Friday, May 05, 2017

Doodlebugs - Circles in the Soil

As children, my brothers and cousins and I spun sticks in the soil, drawing tiny revolutions in the earth, chanting a silly song and urging the “doodlebug” to rise.  We never saw one that I can remember, although we chased plenty of fireflies and dodged a thousand dragonflies in the meadows.  As an adult, I learned that “doodlebug” is one name for an antlion, an interesting burrowing insect, and I did get to see one once with my children at a local nature center, a childhood dream realized. 

As gardeners, we draw larger circles in the soil, as we circle through the seasons.  However, our circles are not literal, but rather conceptual, for gardening is not a simple story, with a beginning, a middle, and an end.  Rather it is a circle, the “wheel of the year,” an idea often associated with Pagan beliefs, but very practical and present in any agricultural society.  In fact, in awareness of the seasons, the Farmer’s Almanac still includes a guide for “planting by the moon.”

Each season has its focus, but there is great deal of overlap as one season merges into the next. In a nutshell,  winter is for dreaming, for seed orders and for planning.  However, it is also a time to plant seeds indoors to get an early start, especially for those of us in a geographic location with a relatively short growing season.

Spring, then, is for preparation, for tilling and amending the soil, and for planting.  However, it is also a time to begin to harvest the first crops: to pluck tender young sorrel on frosty mornings, to harvest chives, and asparagus, and the red/green stalks of rhubarb.  Rather than calling up the doodlebug by spinning a stick in the soil, we are giving to the earthworm, and to the other subsoil species.  We are nourishing the “biology” of the soil through composts and cover crops gently rolled into the earth, with the slow motion “low till” method that we use on our farm.

Summer is for nurturing, for tending and weeding, for side dressing and pest management, for watching and watering.  It is a busy season, full of wide-brimmed hats and basil lemon-aid.  But, it is also a time for  harvesting, nibbling as you go, for preserving summer bounty in pickles and jams, that you will pop in your mouth in mid-winter, a visceral reminder of warmer days.  And, summer is a time for planting successive crops to replace things already harvested, or cover crops to nourish the soil and to prevent a rampant takeover by weedy invaders.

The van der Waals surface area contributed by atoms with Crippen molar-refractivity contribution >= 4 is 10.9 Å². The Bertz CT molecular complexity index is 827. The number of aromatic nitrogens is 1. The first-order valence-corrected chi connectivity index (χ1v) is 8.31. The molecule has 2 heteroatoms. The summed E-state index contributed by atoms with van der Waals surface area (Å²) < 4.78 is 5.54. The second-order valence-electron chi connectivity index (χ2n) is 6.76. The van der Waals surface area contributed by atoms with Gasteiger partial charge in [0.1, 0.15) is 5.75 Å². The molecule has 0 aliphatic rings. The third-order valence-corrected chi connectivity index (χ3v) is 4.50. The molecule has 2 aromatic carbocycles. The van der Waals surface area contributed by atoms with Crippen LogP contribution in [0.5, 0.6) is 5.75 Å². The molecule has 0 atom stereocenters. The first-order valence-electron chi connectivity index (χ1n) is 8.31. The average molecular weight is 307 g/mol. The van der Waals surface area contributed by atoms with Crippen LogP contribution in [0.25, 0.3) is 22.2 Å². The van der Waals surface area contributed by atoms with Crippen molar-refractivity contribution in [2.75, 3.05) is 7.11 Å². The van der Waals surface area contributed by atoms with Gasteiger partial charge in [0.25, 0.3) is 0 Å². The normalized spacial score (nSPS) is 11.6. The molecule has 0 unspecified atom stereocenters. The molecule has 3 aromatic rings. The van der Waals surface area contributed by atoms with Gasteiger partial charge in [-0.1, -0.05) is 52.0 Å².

Autumn, the bountiful season, is for harvesting by the wheel-barrow full, for preserving, for storing in the cellar.  It is the time for a post-harvest pampering, spa days for the soil, as cover crops are planted and composts applied.  However, it is also a time to plant next summer’s garlic and one last crop of salad greens or kale, which may re-emerge, tender and ready for the table, in April.

Day follows night. The moon waxes and wanes.  Colored leaves pour like nutrient-rich rain upon the earth, until the snows come and the garden sleeps.  Winter again.  And winter is a time for dreaming.

Wherever you are, whatever the weather, I wish you a beautiful season.

A note: The contents of this essay are the basis for one of the talks I am doing locally, along with a book signing.  I hope to post the "lesson" content of the class during the next week.  Stay tuned!  :)


Out on the prairie said...

A good time to plant, I have one more flat of succulents and flowers to go. I am sure I will find more today if I get out.the buckeyes are starting to bloom, their blooms look like candelabras. Do you have them there? I had some baby squirrels come out near my home yesterday, a bit shy of humans , but like the corn and peanuts I put around their tree.

Jan said...

Wonderful post Marcie! I, too, have read about The "wheel of the year"...I read a lot of books that have to do with Wicca and Hedge Witches. I find them great reads with so much that one can learn about nature.
"Doodlebug" is such a cute name :) Drawing circles and trying to find one must have been fun as children!
Once again...great post and lovely photos~

Marcie said...

Steve, We are too far north for the natural range of buckeyes. I'll bet their blooms are pretty. I have been enjoying the maple and poplar blooms instead! The baby squirrels must have been cute!

Marcie said...

Jan, I like the name "Hedge Witch" and I agree that we can learn much about nature from those old traditions!

Pom Pom said...

Oh, I bet you are WONDERFUL at speaking to groups. You are so poetic.

Laurie said...

Lovely post, Marcie. I remember doing the same doodlebug song as a child. Thanks for a nice memory.

Lowcarb team member said...

'Each season has its focus' ... yes it does!
I always enjoy your words, I'm sure your talk to the groups will be so well received.

All the best Jan

Cat Lover said...

What a lovely post Marcie! Such a wonderful explanation of the seasons.
Thanks for sharing.

Crafty Green Poet said...

lovely post! I've never heard antlions referred to as doodlebugs before, I'll need to remember that!

My Journey To Mindfulness said...

Enjoyed reading this
wonderful words,
you make me smile
like I am
your mother.
Remember reading your posts for years
and also your mother's.,

Magic Love Crow said...

What an interesting, beautiful post Marcie! Really enjoyed it! Big Hugs!